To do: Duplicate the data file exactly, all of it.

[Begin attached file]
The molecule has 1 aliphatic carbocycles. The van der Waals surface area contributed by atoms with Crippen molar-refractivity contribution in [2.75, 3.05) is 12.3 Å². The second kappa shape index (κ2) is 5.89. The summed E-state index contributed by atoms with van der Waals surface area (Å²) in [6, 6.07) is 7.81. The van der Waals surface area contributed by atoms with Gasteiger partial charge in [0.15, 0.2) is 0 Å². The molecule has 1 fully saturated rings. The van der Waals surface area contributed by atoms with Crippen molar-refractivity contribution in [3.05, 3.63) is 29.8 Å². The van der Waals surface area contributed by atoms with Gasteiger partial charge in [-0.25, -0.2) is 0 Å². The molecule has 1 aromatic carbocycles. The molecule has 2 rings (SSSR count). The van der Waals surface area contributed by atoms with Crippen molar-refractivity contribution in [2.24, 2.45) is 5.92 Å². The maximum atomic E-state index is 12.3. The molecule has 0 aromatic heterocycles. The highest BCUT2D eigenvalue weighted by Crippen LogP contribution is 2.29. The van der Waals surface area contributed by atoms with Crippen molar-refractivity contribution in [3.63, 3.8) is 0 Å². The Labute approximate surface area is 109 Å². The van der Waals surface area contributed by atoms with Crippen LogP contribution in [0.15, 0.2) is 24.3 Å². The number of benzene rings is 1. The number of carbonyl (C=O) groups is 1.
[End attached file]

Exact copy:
The molecule has 1 aliphatic carbocycles. The van der Waals surface area contributed by atoms with Crippen molar-refractivity contribution in [2.75, 3.05) is 12.3 Å². The second kappa shape index (κ2) is 5.89. The summed E-state index contributed by atoms with van der Waals surface area (Å²) in [6, 6.07) is 7.81. The van der Waals surface area contributed by atoms with Gasteiger partial charge in [0.15, 0.2) is 0 Å². The molecule has 1 fully saturated rings. The van der Waals surface area contributed by atoms with Crippen molar-refractivity contribution in [3.05, 3.63) is 29.8 Å². The van der Waals surface area contributed by atoms with Gasteiger partial charge in [-0.25, -0.2) is 0 Å². The molecule has 1 aromatic carbocycles. The molecule has 2 rings (SSSR count). The van der Waals surface area contributed by atoms with Crippen molar-refractivity contribution in [2.24, 2.45) is 5.92 Å². The maximum atomic E-state index is 12.3. The molecule has 0 aromatic heterocycles. The highest BCUT2D eigenvalue weighted by Crippen LogP contribution is 2.29. The van der Waals surface area contributed by atoms with Crippen molar-refractivity contribution in [3.63, 3.8) is 0 Å². The Labute approximate surface area is 109 Å². The van der Waals surface area contributed by atoms with Crippen LogP contribution in [0.15, 0.2) is 24.3 Å². The number of benzene rings is 1. The number of carbonyl (C=O) groups is 1.